LENEXA, Kan. — Doctors at the University of Kansas Health System have a hefty supply of COVID-19 vaccines they want to get into arms. It’s a far cry from a couple of weeks ago when appointments were filled in minutes and people often had to drive for hours.
“We have 12,000 vaccines that are crying in a closet. A very cold closet,” Dr. Steven Stites said.
KU Health System has put more than 70,000 vaccines into arms. Currently, they have 12,000 doses waiting to be used. Doctors said that big number is a concern.
“It’s way too many. We need people to get these vaccines. Right now, again we’re only giving the mRNA vaccines; Johnson & Johnson is still on pause,” Dr. Dana Hawkinson said. “We know that these vaccines have a very good efficacy against the variants that are circulating, including the UK variants and the South African variant, as well.”
KU Health System is giving shots to anyone who lives in Kansas. There are three ways to make appointments: log in to MyChart, visit Kansashealthsystem.com/vaccine or call 913-223-3974.
The Johnson County Health Department is also adjusting its approach to get shots in arms.
The mass vaccination clinic in Lenexa is open to walk-ins Wednesday and Thursday. This is only for people who live or work in Johnson County. Here are the hours:
- 4-6:30 p.m., Wednesday, April 21
- 9 a.m. to 6:30 p.m., Thursday, April 22
It’s a push to break down barriers and get people vaccinated.
“Our goal is to vaccinate as many of our residents as possible,” said Johnson County Health Director Dr. Sanmi Areola.
He said the Lenexa site sees about 3,000 people four days a week. All appointments were booked last week, but Wednesday there was a shift, leaving open slots.
“I think signs are pointing to having the end of having all the 10,000-11,000 appointments filled,” Areola said.
He said most appointments are taken up, other than Thursday. That’s why they opened the doors to walk-ins. They’ve also extended hours and opened on weekends.
Areola said we’re now at a time when convenience is key.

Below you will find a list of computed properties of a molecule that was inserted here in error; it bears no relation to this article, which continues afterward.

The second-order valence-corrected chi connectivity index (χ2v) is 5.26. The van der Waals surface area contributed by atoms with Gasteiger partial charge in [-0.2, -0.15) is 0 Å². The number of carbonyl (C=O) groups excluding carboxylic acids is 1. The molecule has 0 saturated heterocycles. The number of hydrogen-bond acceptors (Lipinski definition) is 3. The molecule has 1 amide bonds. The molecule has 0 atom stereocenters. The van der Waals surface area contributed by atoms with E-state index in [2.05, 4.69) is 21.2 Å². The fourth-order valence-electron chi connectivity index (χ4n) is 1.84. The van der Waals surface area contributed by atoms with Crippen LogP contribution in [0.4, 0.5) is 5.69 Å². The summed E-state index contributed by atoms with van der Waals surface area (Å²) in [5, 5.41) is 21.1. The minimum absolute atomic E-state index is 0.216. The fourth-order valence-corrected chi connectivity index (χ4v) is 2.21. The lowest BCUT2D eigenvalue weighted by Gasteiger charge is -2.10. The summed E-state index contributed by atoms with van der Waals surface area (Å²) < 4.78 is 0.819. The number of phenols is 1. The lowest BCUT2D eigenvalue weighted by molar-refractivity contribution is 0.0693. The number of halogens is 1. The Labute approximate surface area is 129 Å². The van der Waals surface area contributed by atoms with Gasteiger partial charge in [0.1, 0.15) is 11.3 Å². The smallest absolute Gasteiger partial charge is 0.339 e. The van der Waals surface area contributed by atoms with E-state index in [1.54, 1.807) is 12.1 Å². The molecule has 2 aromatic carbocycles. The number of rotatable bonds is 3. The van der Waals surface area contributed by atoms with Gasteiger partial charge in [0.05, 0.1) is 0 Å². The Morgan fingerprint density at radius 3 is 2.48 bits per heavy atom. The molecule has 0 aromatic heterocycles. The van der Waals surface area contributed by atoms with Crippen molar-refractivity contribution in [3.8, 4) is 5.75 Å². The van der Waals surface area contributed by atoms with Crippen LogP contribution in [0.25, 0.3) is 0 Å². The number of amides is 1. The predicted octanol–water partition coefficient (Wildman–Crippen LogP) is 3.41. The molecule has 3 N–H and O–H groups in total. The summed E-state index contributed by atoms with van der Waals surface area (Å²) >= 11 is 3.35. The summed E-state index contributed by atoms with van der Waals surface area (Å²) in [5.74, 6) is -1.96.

“We understand that internet is a challenge for some,” Areola said. “We understand that some, their job just really doesn’t give as much flexibility. So it’s also opportunities for them to get vaccinated.”
Areola expects to see 50% of Johnson County adults vaccinated by the end of April.
Over the next few days and weeks, there will be a strategy adjustment in the distribution process.
He said the plan is to size down, but not ditch, the mass vaccination sites, while scaling up small community events they’re already doing, like going into businesses, churches and schools.
This week, the Shawnee Mission School District held three on-site clinics for students ages 16 and older. They got the shot during the school day.
Staff said students and parents couldn’t be more grateful.
“They were worried about not getting access because families and parents weren’t able to take off work to get their children the vaccine,” SMSD Chief of Student Services Christy Ziegler said. “Also, we have some students where maybe there’s one vehicle that’s shared by the family or they don’t have transportation. This really was peace of mind for them.”
The health department is also working with the Olathe School District to figure out a plan to vaccinate their eligible students who want the shot.
“We are going to scale that up,” Areola said. “You are going to see a lot more smaller clinics popping up in the community in addition to what we’re doing at the Lenexa site.”